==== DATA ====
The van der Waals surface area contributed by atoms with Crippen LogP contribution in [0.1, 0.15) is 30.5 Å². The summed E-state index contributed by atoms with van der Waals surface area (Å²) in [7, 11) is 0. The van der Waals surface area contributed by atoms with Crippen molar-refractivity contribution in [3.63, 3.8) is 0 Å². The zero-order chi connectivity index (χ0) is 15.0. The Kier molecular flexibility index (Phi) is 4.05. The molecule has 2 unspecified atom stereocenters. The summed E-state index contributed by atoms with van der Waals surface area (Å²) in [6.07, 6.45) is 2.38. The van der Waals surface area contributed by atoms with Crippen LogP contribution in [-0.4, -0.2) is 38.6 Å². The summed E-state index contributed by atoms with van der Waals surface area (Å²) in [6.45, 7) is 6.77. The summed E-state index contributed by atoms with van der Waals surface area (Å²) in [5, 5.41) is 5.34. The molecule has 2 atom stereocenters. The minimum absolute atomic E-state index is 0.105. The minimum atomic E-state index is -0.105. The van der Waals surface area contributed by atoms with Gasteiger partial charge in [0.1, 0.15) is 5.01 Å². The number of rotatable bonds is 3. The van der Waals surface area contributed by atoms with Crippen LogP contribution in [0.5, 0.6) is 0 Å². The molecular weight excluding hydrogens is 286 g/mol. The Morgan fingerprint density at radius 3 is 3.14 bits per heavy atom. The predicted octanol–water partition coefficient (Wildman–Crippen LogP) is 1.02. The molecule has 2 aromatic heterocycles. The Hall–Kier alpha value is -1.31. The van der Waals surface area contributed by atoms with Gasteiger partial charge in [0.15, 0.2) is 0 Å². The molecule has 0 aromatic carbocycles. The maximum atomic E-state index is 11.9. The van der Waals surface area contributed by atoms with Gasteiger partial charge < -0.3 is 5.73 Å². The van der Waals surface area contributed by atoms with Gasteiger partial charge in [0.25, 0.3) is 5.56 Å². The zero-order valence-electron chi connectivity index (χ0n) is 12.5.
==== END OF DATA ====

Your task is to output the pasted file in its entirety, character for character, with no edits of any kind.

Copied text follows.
The van der Waals surface area contributed by atoms with Crippen LogP contribution in [0.1, 0.15) is 30.5 Å². The summed E-state index contributed by atoms with van der Waals surface area (Å²) in [7, 11) is 0. The van der Waals surface area contributed by atoms with Crippen molar-refractivity contribution in [3.63, 3.8) is 0 Å². The zero-order chi connectivity index (χ0) is 15.0. The Kier molecular flexibility index (Phi) is 4.05. The molecule has 2 unspecified atom stereocenters. The summed E-state index contributed by atoms with van der Waals surface area (Å²) in [6.07, 6.45) is 2.38. The van der Waals surface area contributed by atoms with Crippen LogP contribution in [-0.4, -0.2) is 38.6 Å². The summed E-state index contributed by atoms with van der Waals surface area (Å²) in [6.45, 7) is 6.77. The summed E-state index contributed by atoms with van der Waals surface area (Å²) in [5, 5.41) is 5.34. The molecule has 2 atom stereocenters. The minimum absolute atomic E-state index is 0.105. The minimum atomic E-state index is -0.105. The van der Waals surface area contributed by atoms with Gasteiger partial charge in [0.1, 0.15) is 5.01 Å². The number of rotatable bonds is 3. The van der Waals surface area contributed by atoms with Crippen LogP contribution in [0.5, 0.6) is 0 Å². The molecular weight excluding hydrogens is 286 g/mol. The Morgan fingerprint density at radius 3 is 3.14 bits per heavy atom. The predicted octanol–water partition coefficient (Wildman–Crippen LogP) is 1.02. The molecule has 2 aromatic heterocycles. The Hall–Kier alpha value is -1.31. The van der Waals surface area contributed by atoms with Gasteiger partial charge in [0.15, 0.2) is 0 Å². The molecule has 0 aromatic carbocycles. The maximum atomic E-state index is 11.9. The van der Waals surface area contributed by atoms with Gasteiger partial charge < -0.3 is 5.73 Å². The van der Waals surface area contributed by atoms with Gasteiger partial charge in [0.25, 0.3) is 5.56 Å². The zero-order valence-electron chi connectivity index (χ0n) is 12.5.